The average price paid by motorists for their motor insurance in 2021 fell to its lowest level in six years according to the ABI’s latest Motor Insurance Premium Tracker. However, there is evidence that sustained cost pressures are beginning to impact the cost of cover.
The ABI’s Tracker is the only survey that looks at the price consumers pay for their cover, rather than the price they are quoted.
The latest tracker shows that in 2021:
- The average price paid for comprehensive motor insurance was £434 (US$587). This fell by 7% on 2020 to its lowest level since 2015.
- In the fourth quarter of 2021, the average premium paid rose by £11 ($14.90) on the previous quarter to £440 ($595). Despite this rise, the average premium was 3% lower than the same quarter of 2020.
Pressure on premiums
The rise in the average motor insurance premium paid in the last quarter 2021 highlights that continued cost pressures on insurers could be starting to filter through into the cost of cover.
Between 2015 and 2020, the average amount paid for damage to policyholders’ vehicles increased by 59% and the average paid to third parties for damage to their vehicles rose by 32%.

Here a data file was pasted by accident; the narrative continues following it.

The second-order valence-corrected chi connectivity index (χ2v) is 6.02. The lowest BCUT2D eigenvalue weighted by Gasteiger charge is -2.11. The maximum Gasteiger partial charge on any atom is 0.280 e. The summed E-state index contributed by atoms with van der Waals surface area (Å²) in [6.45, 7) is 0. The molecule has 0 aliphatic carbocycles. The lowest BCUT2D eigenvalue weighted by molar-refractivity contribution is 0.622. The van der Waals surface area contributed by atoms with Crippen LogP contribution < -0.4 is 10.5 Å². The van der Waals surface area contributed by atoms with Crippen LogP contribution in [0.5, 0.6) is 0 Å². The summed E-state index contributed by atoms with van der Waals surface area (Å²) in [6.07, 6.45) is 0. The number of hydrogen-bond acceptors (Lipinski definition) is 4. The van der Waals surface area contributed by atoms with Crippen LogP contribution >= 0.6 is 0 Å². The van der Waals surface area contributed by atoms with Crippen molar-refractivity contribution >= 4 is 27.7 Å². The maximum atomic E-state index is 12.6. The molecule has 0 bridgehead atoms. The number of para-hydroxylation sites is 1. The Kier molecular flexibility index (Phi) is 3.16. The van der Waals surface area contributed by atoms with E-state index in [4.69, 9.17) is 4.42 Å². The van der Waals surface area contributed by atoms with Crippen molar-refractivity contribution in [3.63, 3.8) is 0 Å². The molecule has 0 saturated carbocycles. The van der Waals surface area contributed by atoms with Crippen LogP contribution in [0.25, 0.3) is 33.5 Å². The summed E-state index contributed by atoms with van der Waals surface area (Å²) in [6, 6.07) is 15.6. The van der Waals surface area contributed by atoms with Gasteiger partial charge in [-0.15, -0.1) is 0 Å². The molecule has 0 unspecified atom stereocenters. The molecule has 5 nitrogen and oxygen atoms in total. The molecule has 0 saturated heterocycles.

In addition, supply chain issues that are impacting on other sectors are causing some delays in accessing some replacement parts.
With road traffic returning to pre-lockdown levels, claims are expected to rise.
The Jan. 1st introduction of rule changes by The Financial Conduct Authority (FCA) to the pricing of motor and home insurance could, as the FCA say, lead to some consumers paying higher prices if they currently benefit from significant new business discounts.
“While we expect the motor insurance market to remain highly competitive in 2022, rising costs for parts, repairs and other supplies and services will continue to put pressure on premiums for motor insurance for both new and existing customers,” according to Laura Hughes, the ABI’s manager, General Insurance.
“Insurers appreciate that many households are facing a cost-of-living squeeze with rising household bills as costs rise in other areas of the economy, and they will be doing all they can to ensure competitively priced motor insurance, in the face of the variety of cost pressures faced,” she added.
“While the FCA pricing rule changes may well lead to fewer introductory discounts, it should still pay to shop around for the best deal for your needs.”
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